Our results corroborate and expand upon previous studies measuring metabolomic variability and estimating power for epidemiologic studies (11, 20). Our median 1-year of 0.43 was similar to an earlier targeted analysis of 163 metabolites that found a median 4-month (or ICC using their definition) to be 0.57 and an NMR analysis of 38 metabolites that also found a median 4-month around 0.57 (0.68/1.19), after accounting for technical variability. Our are likely lower, but perhaps more pertinent for planning epidemiologic studies, because of the 8 additional months between measurements and the fewer requirements imposed on study participants (e.g., no fasting). Unlike many metabolomic focused studies that control for diet (11, 20) or behavior (31), our samples were collected as part of SPA and PLCO, and therefore the observed variability will likely be more similar to that reported in future epidemiologic studies. Even with our slightly lower values, we reached the same qualitative conclusion as Nicholson and colleagues (11) that studies will require large sample sizes, upwards of 1,000 subjects, to detect metabolomic associations. We have further expanded upon Nicholson and colleagues' results by relating power to relative risk, considering different significance thresholds, and discussing the power from repeat measurements.

Studies should plan for, but not be discouraged by, the potentially high intraindividual variability. Strong associations between usual exposure levels and disease risk have allowed previous epidemiologic studies to overcome imprecision of this magnitude. For example, in postmenopausal women, insulin and estradiol have of 0.68 and 0.59, respectively, over a span of 1 to 3 years (32, 33), but studies, nonetheless, have successfully detected their associations with breast cancer (34, 35). Similarly, for heart-disease (36) and diabetes (4), studies have recently identified metabolites related to branch chain amino acids as important predictors of disease risk, with ORs ranging from 2 to 4 for top versus bottom quartile comparisons. For smoking-related cancers, a comparison of high versus low cotinine levels would be expected to yield ORs of up to 20+ (37).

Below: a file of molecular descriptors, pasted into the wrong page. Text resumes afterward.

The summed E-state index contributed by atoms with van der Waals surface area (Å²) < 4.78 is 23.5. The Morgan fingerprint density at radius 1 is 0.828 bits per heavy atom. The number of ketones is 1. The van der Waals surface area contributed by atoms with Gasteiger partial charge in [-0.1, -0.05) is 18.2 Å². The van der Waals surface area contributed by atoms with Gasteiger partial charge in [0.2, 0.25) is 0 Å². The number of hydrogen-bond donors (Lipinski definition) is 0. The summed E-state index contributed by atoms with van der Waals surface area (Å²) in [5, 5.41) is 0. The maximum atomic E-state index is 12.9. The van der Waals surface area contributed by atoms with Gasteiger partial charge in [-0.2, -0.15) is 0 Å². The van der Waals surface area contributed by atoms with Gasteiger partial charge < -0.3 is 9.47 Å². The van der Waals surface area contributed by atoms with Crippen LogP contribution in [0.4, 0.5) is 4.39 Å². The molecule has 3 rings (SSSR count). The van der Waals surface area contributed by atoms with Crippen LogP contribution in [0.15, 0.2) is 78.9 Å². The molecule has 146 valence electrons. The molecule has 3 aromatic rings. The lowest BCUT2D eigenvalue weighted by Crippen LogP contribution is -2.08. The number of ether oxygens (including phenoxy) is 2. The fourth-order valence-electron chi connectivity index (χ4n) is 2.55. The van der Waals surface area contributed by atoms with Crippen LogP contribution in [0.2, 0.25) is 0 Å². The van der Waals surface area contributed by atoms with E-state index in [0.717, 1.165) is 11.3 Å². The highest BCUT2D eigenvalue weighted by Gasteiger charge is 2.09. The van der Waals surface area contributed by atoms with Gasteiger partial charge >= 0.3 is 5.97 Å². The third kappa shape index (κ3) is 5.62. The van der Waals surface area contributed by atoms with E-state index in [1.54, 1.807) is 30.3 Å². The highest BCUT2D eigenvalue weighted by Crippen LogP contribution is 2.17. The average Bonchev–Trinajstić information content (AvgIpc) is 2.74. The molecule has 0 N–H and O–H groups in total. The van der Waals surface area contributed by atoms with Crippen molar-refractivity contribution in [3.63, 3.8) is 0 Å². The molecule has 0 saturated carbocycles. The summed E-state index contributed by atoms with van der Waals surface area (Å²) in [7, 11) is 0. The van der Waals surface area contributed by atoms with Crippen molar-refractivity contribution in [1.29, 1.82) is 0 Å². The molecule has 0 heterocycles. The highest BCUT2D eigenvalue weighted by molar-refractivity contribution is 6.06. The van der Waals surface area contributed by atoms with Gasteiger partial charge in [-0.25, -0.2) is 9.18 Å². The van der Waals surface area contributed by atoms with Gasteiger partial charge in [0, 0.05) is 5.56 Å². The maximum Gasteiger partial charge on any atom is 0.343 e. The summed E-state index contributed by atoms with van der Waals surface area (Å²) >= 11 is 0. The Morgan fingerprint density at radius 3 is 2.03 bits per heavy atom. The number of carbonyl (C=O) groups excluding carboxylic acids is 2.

Moreover, we showed that although a reasonably high proportion of metabolites were associated with age, fasting status, and gender, these 3 covariates only accounted for a small proportion of the total variability. Therefore, metabolomic profiles can still be useful for distinguishing risks within specific demographic cohorts, in that within-cohort variation is still high. Similarly, metabolomic profiles can still be useful even when epidemiologic studies did not impose dietary restrictions (e.g., fasting) before blood draws. These factors do little to affect our overall conclusions about detectable relative risks.

Our study had 5 main limitations. First, the SPA dataset only contained measurements on women at 2 time points, and therefore within-subject variability results are gender specific. However, similar results were seen in the PLCO dataset, which includes equal numbers of men and women. The second limitation is that we only calculated power for identifying disease associations with individual metabolites. There is also interest in identifying metabolic profiles, such as those created by partial least squares regression (PLS; ref. 38), that can differentiate cases and controls and be used as a diagnostic tool. Third, LC/MS and GC/MS platforms do not report the actual metabolite levels, but peak intensities and our estimates of parameters can be slightly sensitive to scale. Fourth, we only had a total of 23 replicates for assessing technical variability. While this may introduce imprecision for estimating the and for individual metabolites, their distributions, across all metabolites, should be more accurate. Also, our power calculations combined within-individual and technical variability, and therefore were based on the larger sample set of 60 samples repeated over time. Finally, the may be underestimated if storage at −70°C had a variable effect on samples or if the additional year of storage had a significant impact on biomarker levels (39–41).

Even given the limitations of the study, we were able to assess the magnitude of each of the 3 variance components, and estimate the power for large case–control studies. Because the likely relative risks will depend on the disease, time between sample collection, disease diagnosis, and specimen type, we do not offer any universal conclusion about the use of metabolomics in epidemiologic studies. We do, however, strongly suggest considering our analysis of power when planning such studies.

## Appendix A